Memories at Marble’s
When I drove past Marble’s Southern Cookery on Aug. 10, many things went through my mind, but the first was my great-grandmother, Louise (Grandlady) Caudle. Grandlady loved Marble’s for many reasons: the food, the music, the proximity and what Mr. Lee Marble stood for, togetherness. So, as the family matriarch, she made sure the entire […] The post Memories at Marble’s appeared first on Indianapolis Recorder.
When I drove past Marble’s Southern Cookery on Aug. 10, many things went through my mind, but the first was my great-grandmother, Louise (Grandlady) Caudle.
Grandlady loved Marble’s for many reasons: the food, the music, the proximity and what Mr. Lee Marble stood for, togetherness. So, as the family matriarch, she made sure the entire family attended Sunday dinner inside the cozy restaurant at least once a month.
We filled up much of the restaurant with kids running around and adults talking loudly, but it didn’t bother Mr. Marble or anyone else.
Some of my earliest memories happened in that restaurant. At 4, I remember getting a stern talking to in the bathroom. As a teen, I went to the restaurant with Grandlady and my sister, and even though I always ordered the same thing — fried chicken, creamy macaroni and cheese and green beans — I made sure to point at exactly what I wanted through the glass window.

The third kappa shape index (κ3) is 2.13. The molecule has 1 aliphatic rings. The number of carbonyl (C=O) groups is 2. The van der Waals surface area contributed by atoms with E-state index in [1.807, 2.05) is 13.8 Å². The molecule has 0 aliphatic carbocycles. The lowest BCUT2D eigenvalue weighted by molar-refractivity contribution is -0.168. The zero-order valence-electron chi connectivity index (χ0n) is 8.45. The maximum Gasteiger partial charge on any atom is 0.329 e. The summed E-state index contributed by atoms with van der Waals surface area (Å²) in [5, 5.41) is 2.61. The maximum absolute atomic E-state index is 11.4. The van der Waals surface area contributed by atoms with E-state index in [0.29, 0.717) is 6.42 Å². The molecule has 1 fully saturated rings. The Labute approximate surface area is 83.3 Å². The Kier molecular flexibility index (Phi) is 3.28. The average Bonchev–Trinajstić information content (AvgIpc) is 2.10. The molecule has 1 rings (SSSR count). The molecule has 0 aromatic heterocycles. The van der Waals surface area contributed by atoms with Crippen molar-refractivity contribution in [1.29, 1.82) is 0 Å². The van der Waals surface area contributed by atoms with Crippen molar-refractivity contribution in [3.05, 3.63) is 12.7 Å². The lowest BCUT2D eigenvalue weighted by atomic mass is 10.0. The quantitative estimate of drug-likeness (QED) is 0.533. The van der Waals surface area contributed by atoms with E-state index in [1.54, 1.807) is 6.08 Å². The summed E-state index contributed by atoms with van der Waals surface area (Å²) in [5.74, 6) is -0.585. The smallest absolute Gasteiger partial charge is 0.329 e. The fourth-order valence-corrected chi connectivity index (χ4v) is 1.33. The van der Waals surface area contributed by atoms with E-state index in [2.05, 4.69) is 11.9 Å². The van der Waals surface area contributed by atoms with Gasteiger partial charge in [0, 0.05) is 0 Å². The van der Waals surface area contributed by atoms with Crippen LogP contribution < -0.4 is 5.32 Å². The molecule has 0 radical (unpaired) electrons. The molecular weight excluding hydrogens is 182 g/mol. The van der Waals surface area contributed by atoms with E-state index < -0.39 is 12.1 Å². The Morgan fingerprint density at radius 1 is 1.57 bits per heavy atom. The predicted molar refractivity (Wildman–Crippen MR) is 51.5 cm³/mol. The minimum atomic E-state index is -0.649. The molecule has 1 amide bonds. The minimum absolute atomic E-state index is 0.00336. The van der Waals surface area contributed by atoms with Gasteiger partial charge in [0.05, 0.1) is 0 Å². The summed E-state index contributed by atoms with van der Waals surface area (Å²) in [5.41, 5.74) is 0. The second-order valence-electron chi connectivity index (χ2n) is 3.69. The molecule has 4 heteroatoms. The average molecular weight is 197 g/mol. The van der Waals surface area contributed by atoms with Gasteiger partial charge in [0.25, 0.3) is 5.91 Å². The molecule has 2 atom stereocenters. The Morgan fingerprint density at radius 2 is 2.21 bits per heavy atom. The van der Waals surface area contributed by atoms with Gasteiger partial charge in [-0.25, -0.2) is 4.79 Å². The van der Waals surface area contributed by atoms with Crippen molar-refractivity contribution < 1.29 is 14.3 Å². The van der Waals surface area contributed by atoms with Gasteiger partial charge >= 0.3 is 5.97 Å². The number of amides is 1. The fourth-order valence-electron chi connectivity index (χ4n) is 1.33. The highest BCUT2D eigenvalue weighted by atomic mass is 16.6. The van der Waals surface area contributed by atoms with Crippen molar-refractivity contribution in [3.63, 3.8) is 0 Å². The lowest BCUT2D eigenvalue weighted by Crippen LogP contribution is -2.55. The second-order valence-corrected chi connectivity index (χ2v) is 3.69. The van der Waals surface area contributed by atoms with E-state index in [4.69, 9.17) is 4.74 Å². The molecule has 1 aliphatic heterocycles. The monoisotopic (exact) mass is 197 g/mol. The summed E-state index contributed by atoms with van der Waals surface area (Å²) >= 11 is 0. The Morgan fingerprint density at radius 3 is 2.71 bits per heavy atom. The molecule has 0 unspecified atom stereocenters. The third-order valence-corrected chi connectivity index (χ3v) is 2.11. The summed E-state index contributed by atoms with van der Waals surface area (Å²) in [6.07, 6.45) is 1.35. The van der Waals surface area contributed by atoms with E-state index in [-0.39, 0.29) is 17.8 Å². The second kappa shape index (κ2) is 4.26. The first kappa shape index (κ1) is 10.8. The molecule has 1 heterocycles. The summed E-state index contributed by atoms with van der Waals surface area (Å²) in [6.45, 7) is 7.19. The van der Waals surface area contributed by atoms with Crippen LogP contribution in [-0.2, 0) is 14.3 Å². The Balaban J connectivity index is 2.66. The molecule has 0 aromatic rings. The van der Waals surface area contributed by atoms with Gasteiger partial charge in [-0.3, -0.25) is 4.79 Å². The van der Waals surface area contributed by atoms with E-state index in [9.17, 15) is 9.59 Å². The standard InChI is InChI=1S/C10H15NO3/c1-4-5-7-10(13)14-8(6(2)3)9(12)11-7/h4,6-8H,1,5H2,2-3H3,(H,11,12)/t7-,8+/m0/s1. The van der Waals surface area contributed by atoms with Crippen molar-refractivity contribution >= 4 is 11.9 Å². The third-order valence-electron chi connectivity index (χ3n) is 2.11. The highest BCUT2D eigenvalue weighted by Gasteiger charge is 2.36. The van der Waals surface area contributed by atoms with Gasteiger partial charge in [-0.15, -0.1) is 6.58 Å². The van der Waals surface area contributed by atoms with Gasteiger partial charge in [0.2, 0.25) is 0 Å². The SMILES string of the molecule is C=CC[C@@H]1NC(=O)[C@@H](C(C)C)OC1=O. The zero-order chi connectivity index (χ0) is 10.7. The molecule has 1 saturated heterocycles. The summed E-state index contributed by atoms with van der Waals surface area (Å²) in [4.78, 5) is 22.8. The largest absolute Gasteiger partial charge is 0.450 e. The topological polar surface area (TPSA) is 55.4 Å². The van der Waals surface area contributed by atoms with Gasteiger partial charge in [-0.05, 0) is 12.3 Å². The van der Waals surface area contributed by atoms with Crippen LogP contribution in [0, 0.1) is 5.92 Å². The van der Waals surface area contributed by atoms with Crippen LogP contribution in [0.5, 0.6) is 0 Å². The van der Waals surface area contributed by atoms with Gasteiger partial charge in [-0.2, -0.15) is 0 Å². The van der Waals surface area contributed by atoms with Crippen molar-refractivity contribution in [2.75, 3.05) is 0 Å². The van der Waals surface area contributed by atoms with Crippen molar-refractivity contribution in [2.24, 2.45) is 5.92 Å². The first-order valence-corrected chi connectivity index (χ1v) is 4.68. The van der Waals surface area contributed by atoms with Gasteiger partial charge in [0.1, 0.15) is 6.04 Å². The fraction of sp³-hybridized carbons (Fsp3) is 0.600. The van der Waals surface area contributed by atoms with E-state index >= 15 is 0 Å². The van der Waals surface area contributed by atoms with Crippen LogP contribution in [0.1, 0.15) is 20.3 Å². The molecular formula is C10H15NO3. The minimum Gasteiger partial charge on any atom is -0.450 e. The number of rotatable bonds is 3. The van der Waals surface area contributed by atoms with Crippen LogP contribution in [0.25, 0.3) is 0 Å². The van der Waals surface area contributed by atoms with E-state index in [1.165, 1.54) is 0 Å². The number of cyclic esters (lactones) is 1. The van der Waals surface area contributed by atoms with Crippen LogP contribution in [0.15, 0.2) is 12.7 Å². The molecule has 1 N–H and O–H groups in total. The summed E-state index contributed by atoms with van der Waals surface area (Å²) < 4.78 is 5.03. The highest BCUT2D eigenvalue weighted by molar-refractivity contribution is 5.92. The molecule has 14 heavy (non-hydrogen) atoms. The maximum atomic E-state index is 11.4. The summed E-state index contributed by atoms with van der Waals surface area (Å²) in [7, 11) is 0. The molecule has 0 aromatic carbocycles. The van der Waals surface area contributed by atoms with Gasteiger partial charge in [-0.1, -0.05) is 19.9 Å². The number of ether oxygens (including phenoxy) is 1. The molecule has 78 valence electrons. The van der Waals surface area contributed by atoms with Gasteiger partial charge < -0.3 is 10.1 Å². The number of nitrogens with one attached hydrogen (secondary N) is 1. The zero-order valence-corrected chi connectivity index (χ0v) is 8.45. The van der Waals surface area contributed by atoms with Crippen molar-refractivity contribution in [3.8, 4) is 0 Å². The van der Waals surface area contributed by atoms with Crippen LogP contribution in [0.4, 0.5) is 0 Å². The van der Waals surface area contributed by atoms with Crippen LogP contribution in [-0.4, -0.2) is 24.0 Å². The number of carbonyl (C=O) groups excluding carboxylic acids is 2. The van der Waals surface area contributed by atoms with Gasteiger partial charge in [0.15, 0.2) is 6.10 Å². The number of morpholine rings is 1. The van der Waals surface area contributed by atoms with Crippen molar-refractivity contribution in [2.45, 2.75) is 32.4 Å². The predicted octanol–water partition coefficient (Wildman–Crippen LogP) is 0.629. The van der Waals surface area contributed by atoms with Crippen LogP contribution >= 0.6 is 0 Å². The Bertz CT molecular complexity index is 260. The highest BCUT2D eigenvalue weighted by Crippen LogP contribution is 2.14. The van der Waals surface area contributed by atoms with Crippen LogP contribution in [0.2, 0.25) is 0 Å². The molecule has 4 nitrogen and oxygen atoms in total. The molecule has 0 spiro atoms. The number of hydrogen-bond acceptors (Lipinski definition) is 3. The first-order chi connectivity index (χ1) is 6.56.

With all those memories, I only now learned of the legacy Mr. Marble leaves behind after he died on Aug. 3.
His daughters, Vivian Brown and Sheila Buckner, told me about the many restaurants Mr. Marble had on the west side of Indianapolis. He owned a hamburger restaurant and a few grocery stores, prior to his Southern cookery. He used to be located on Indiana Avenue and in Haughville.
He understood that a good meal can bring people together and create memories that last longer than a lifetime.
The last time I entered the restaurant was for Grandlady’s 90th birthday party. She happily danced around the restaurant as my uncle, Poncho Hedrick, played the bass guitar and my cousin, Aquila Hedrick, sang “I’d Rather Go Blind” by Etta James.
It’s been three years since Grandlady died, but that memory, her legacy lives on through me, and that’s the same legacy Mr. Marble leaves behind.
Marble’s Southern Cookery was more than just a place to get food; it was a place where Indianapolis’ Black community could call home.
The legacy of Marble’s has impacted anyone who has stepped foot in Marble’s Southern Eatery. He served food, but also memories and a place anyone could call home.
The restaurant was closed so the family could focus on spending time with Mr. Marble before he died, but the family is determined to continue Mr. Marble’s legacy.
Contact religion reporter Abriana Herron at 317-924-5243 or by email email@example.com. Follow her on Twitter @Abri_onyai. Herron is a Report for America corps member and writes about the role of Black churches in the community.